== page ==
Braving the wrath of drug traffickers and government officials alike, Mexican journalist Anabel Hernández has exposed the corruption at the heart of the drug war that has killed over 80,000 of her compatriots since 2006. On a US tour to promote her new book Narcoland, Hernández stopped by the Nation offices in September. The interview has been edited for clarity and condensed. —Betsy Reed
BR: How and why did you start to cover the drug war and the drug cartels?
AH: In December of 2000, my father was kidnapped and murdered in Mexico City. When we went to the police, they said that they would investigate only if we paid. My family decided not to pay, so we don’t know who killed my father. When that happened to me, I really learned that corruption hurts. That’s when I started to investigate the corruption, and I started to find all these pieces of the story about the drug cartels.
BR: Weren’t you also led to the story of the cartels by your work as a journalist covering other aspects of life in Mexico?
AH: Yes. UNICEF had told me that in one area in Mexico, the Golden Triangle, the kids were forced to work in the hills of marijuana and poppies. So I decided to go there. And I discovered that these kids wanted to work, for their families! The only dream they have is becoming like Joaquin “El Chapo” Guzmán, the head of the Sinaloa Cartel.
BR: So tell me about El Chapo Guzmán—you broke a major story about his escape from prison. Have you ever met him?
AH: I tried to interview him, but I couldn’t. I have spoken with many people who work for him. What I found is, this man was one of the kids who helped his father in the fields of marijuana and poppies. I wanted to understand how a kid who had left his school when he was 7 became this huge drug lord. The DEA says he is the most powerful drug lord in all the world. Who made him? Who created him?
BR: So what’s the answer to that question?
AH: When El Chapo Guzmán went to jail, in 1993, he was 36 years old, he worked for the Cártel de Juárez, but he was nobody. In jail, El Chapo Guzmán became a very violent man. And with the money of his relatives, he started to bribe some of the officials inside the jail. When I had in my hands all the files about his escape in January 2001, I discovered he was helped by the federal government to get out of jail.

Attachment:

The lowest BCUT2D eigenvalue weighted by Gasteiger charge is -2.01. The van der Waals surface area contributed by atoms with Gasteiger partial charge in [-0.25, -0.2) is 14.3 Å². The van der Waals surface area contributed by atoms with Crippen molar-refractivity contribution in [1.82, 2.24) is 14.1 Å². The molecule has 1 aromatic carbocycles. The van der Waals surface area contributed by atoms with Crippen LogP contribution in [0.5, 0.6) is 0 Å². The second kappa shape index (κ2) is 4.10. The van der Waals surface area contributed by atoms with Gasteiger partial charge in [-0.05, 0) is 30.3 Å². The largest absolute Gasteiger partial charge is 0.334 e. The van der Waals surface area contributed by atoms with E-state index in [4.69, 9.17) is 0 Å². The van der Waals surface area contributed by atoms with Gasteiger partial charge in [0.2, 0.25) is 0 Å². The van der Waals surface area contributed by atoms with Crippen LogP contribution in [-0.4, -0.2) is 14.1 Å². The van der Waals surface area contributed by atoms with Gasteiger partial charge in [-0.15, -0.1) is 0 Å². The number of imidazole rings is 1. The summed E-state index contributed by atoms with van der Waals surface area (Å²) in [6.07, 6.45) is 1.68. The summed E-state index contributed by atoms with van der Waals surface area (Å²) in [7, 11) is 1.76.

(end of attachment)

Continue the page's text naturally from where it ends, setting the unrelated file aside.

BR: What other evidence did you find of the government’s involvement with the cartels?
AH: I have access to many official documents that prove that. I have hundreds of testimonies from people who work in different parts of the government, like the ex–chief of police. Also, I talked with members of each cartel in Mexico. Suddenly, in 2001, the violence in Mexico started to grow. I didn’t understand why. What happened? And they explained to me that the government used to protect all the cartels so they didn’t have to fight against each other. But when Vicente Fox became the president, in 2000, he changed the game. He started to protect the Sinaloa Cartel, and to use all the strength of the state against its enemies.
BR: Have you been threatened personally as a result of your reporting?
AH: After I published Los Señores del Narco in Spanish, now Narcoland in English, I received death threats. Last June, someone left decapitated animals in front of my house. It’s sad to say, but I didn’t receive the threats from the drug cartels. I received the threats from the federal government, from the most powerful chief of police in Mexico.
BR: How many investigative journalists have been killed in Mexico?
AH: Over eighty–nine journalists were murdered in the last twelve years; sixteen have been disappeared. Hundreds like me are under threat. Just this year, at least five journalists were murdered.
BR: So what keeps you going?
AH: First, I think that my job can help the people understand what is really happening. If the people really understand, then they can change things. The government will never change, because they are involved. But the society can force them to change.
Earlier this month, Ken Silverstein explored the Miami real estate market, where dirty money—including drug money—rules.